This week while scrolling through LinkedIn in the vague hope of a job lead, I saw a post which said (to paraphrase) "I'm unemployed for the first time in my life...until next week when I start my new amazing job"
Hahaha you're bloody hilarious.
Actually no, you're an utter cockwomble. I'm pleased you have a new job random stranger (it was one of those you see a connection's comment moments) and by all means shout it from the rooftops-I'm serious, yes be pleased you've probably earned it (or just got lucky, I don't know you). But don't be a cockwomble. In any climate making fun of those less fortunate isn't nice, in employment terms many good, hardworking talented people are struggling to get a job, and to them 'I'm unemployed hahaha' just isn't a joke.
People think 'unemployed' and they think either of useless bums watching Jeremy Kyle (or indeed on Jeremy Kyle) who don't want to work. Or they think perhaps of a down on luck person who is actually having a quite nice break from work until a job reappears. The number of times 'Oh what I'd give for a nice break' has been uttered in my direction.
Two things, firstly, yes a break of about a month between jobs is very nice thank you, long enough to feel like a proper pause, not long enough that you either run out of money or indeed things to do. Longer and things aren't as great. I also get a lot of 'well you should write your PhD book' or 'Use the time productivly'. I do use the time productively, in looking for a job.
An average day involves getting up, probably going to the gym then a day of searching for jobs and applying for them. Some days searching can take much of the day. Others its writing an application, maybe two if they're quick. The searching takes so long because you have to go through all the sites you know are useful. Bookmark the potential ones. Go back, read over them. Eliminate a few with things you realise aren't suitable. Go back again, read in detail, establish which ones might be suitable, make a list of deadlines. And repeat. Often of all that searching you'll get one viable job. This I do for between 5-7 hours a day. Sometimes yes I break it up with an afternoon gym trip or a break to meet a friend, but usually I return to it a bit in the evening too. I would LOVE to have dedicated this summer to writing but the reality is the need for a job outweighs that, and the pressure to find a job means I can concentrate on little else.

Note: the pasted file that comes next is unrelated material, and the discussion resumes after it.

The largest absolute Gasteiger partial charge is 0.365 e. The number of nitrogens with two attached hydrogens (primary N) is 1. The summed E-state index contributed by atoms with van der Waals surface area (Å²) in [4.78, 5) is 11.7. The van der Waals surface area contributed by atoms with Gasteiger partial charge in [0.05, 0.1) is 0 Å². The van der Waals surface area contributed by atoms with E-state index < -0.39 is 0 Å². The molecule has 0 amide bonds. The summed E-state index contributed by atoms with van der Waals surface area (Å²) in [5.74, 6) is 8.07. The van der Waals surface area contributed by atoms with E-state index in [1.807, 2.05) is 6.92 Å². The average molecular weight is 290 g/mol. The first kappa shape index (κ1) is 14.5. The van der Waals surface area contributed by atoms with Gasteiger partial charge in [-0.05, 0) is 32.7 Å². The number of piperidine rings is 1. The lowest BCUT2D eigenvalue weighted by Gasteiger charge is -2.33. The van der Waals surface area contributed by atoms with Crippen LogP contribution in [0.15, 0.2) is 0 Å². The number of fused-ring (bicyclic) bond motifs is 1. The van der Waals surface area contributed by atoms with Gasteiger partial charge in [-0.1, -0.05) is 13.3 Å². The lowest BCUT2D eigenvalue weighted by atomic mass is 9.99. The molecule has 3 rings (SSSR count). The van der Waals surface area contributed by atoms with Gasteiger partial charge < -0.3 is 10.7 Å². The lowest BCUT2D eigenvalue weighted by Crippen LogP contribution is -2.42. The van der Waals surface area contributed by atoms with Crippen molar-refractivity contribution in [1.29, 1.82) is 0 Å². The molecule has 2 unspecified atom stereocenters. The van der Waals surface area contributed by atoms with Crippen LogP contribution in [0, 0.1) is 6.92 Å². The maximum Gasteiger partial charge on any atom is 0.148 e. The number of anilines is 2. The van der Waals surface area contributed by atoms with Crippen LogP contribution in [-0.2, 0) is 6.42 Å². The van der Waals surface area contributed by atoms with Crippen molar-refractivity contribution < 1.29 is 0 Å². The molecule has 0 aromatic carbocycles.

And yes, I haven't been a recluse this summer. I'm lucky in that I review theatre for various publications, so I get to go for free in exchange for my reviews. And that due to planning ahead I have several (paid for) events in my diary. And that I have many friends who are equally broke and happy to meet for a coffee or a cheap drink. But without work, and being careful about social engagements, days are long and it feels like the world very much carries on without you. And it can be incredibly lonely. It can feel like you've dropped off the face of the earth and nobody would notice if you ever reappeared. And it starts to feel like nobody cares anymore.
And it's a drain. It wears you down. And I confess this week I reached rock bottom. The above was an average day. Do you want to know what I did on Tuesday? I cried. I cried from around 7.30am to around 1pm. I went for a run, I cried some more. I cam back and stared at my computer screen. I did nothing. I got up the next day feeling horrendous for wasting a day.